# Sort doubly linked list efficiently

How efficiently can a doubly linked list be sorted? The minimum I could get is $O(n^2)$. Can anyone suggest something better?

• Checking any algorithms textbook or Wikipedia's articles on sorting algorithms would give you plenty of options that are faster than $O(n^2)$. So, what research did you do before you asked here? – David Richerby Sep 7 '14 at 11:57

Mergesort keeps its $\Theta(n\log n)$ worst case on linked lists. Double-linking can't help (except perhaps by improving the constant, though it's hard to see how), because every comparison-based sort provably requires $\Omega(n\log n)$ comparisons in the worst case.

• I recall for doubly-linked lists you can use the extra pointer storage to do the merge sort without additional storage requirements. – JarkkoL Sep 7 '14 at 16:13
• @JarkkoL If you can recall, look up or figure out the details, that would be the basis of a good answer along the lines of "Doubly linked versus singly linked doesn't help the time complexity but it does cut the space requirement from $O(\text{something})$ to $O(\text{something else})$." – David Richerby Sep 7 '14 at 16:26
• I wouldn't be surprised, though, if it turns out that the procedure is basically to turn the list into singly linked temporarily and use the memory cells of the backwards links for the sorting procedure. – FrankW Sep 7 '14 at 16:39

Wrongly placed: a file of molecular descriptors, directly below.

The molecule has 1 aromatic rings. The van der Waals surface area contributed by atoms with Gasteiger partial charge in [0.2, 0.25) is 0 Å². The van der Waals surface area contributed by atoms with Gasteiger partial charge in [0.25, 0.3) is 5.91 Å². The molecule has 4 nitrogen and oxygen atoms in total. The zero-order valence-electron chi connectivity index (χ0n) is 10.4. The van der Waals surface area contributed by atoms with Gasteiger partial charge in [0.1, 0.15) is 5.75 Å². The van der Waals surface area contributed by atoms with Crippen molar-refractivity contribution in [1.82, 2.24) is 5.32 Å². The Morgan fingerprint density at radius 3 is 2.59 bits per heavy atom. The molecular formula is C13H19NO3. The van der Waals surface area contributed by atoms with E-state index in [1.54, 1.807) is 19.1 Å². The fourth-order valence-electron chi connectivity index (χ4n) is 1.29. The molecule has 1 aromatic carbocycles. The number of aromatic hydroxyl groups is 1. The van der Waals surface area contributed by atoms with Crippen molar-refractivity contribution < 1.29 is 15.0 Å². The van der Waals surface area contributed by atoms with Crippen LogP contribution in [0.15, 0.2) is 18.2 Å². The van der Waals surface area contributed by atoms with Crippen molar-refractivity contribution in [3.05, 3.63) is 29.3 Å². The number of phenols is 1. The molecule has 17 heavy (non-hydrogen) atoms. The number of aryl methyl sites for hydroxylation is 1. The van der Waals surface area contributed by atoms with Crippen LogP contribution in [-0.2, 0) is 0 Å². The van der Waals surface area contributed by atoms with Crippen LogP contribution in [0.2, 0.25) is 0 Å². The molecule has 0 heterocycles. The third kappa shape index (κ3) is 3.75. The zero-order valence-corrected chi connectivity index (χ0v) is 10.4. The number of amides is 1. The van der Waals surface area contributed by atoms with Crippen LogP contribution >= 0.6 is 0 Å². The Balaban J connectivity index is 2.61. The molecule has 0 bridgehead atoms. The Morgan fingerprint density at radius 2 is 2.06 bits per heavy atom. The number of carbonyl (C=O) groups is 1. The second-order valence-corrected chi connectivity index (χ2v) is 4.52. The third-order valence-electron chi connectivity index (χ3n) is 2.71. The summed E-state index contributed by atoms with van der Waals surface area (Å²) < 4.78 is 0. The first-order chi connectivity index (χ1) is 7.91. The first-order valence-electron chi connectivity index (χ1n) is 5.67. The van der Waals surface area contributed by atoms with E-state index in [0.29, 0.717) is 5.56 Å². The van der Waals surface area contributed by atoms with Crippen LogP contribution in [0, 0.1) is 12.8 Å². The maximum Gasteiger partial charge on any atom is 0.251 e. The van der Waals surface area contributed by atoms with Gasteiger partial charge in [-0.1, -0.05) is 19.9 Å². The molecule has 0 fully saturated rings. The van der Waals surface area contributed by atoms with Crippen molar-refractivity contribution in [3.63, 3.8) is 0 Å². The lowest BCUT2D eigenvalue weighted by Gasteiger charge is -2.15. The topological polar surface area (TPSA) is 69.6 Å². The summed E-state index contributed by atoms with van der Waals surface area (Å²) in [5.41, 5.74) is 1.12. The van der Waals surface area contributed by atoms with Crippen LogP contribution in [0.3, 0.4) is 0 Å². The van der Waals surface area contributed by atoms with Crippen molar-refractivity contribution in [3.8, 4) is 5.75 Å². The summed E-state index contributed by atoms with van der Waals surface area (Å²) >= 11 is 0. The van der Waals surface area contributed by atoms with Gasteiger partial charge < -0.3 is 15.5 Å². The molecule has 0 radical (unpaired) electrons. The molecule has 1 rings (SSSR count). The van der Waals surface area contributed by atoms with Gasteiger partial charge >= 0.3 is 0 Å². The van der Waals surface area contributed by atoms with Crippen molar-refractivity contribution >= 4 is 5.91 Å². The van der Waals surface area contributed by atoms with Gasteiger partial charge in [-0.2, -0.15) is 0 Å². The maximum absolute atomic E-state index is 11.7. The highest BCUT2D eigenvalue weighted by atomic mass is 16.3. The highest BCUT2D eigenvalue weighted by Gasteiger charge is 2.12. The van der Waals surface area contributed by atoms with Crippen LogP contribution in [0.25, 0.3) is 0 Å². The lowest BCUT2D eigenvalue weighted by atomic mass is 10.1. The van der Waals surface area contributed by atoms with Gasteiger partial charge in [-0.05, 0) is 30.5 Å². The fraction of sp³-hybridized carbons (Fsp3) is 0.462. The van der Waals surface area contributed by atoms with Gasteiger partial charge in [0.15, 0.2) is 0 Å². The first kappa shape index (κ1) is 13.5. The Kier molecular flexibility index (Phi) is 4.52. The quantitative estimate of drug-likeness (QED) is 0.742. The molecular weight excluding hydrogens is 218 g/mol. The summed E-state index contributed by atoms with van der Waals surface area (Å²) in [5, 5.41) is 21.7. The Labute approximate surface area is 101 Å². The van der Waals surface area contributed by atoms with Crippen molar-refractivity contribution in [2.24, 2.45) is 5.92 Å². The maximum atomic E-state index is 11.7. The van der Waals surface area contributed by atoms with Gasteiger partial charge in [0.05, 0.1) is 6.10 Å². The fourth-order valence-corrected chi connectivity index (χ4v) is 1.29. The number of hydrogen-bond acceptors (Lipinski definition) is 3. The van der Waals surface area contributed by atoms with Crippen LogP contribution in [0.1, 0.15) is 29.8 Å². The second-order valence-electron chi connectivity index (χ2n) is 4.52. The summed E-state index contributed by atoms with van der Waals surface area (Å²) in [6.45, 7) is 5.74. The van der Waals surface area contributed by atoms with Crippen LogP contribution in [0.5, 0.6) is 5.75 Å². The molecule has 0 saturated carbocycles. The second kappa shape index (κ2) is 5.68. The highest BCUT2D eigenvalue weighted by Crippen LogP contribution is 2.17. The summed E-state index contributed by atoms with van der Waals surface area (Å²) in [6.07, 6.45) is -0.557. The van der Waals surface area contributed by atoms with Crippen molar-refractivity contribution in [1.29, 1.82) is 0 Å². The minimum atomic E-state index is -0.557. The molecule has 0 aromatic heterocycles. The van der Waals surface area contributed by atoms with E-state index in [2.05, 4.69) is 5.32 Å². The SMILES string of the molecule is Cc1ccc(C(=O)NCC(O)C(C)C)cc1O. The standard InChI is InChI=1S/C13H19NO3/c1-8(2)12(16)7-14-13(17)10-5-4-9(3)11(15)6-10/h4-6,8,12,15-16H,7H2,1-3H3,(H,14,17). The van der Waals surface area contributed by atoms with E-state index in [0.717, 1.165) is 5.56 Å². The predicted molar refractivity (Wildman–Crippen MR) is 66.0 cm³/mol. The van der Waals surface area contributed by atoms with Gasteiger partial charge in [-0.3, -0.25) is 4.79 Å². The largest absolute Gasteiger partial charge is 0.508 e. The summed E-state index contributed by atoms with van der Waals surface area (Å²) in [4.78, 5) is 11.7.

• @David The forward pointers are used for linking the elements in sub-lists and back pointers to link the sub-lists. So you optimize the additional O(n) memory usage to O(1) – JarkkoL Sep 8 '14 at 1:27

The best way to sort doubly linked lists I'm aware of is to use natural mergesort. You start by splitting the list first to sorted sublists by traversing it once and finding sorted list sequences. These sorted sublists are linked together with backward-pointers of the elements to avoid additional memory requirement during the sort. Then just repeat merging sublist pairs until there's only one list left. In the end you traverse the list once again and fix-up the backward-pointers.

This is still $O(n\log n)$ but the additional memory requirement is optimized from $O(n)$ of iterative mergesort implementation to $O(1)$. Also finding the sorted sublist at start helps with the performance if the list elements are not completely random.

• By the way, when using $O(\cdot)$ notation, you don't need to specify the base of the log, since $\log_a n = \log_b n / \log_b a$, i.e., they differ by a constant factor. – David Richerby Sep 8 '14 at 8:08
• Does merge sort on singly linked lists really require $O(n)$ extra space? The recursion depth is logarithmic and each recursive call just needs a pointer to the head of each list plus some constant amount of work space so shouldn't it be $O(\log n)$ pointers? – David Richerby Sep 8 '14 at 8:12
• No, mergesort starts by splitting the list into $2$ sublists, each of length $n/2$. – David Richerby Sep 8 '14 at 12:41
• That's an implementation detail. You can implement mergesort recursively or iteratively which both have their pros and cons. I'm in the favour of iterative implementation due to performance, where you split the list to n/2 sublists – JarkkoL Sep 8 '14 at 12:49
• It's not an implementation detail -- it's the definition of the algorithm! Furthermore, it directly affects the space complexity, since your way (splitting into $n/2$ lists, each of length two) requires $\Theta(n)$ extra storage, whereas the standard way (splitting into two lists, each of length $n/2$) only requires $O(\log n)$ storage. Besides, the whole question is about implementation details: about whether you choose to implement your lists with single or double links. – David Richerby Sep 8 '14 at 13:08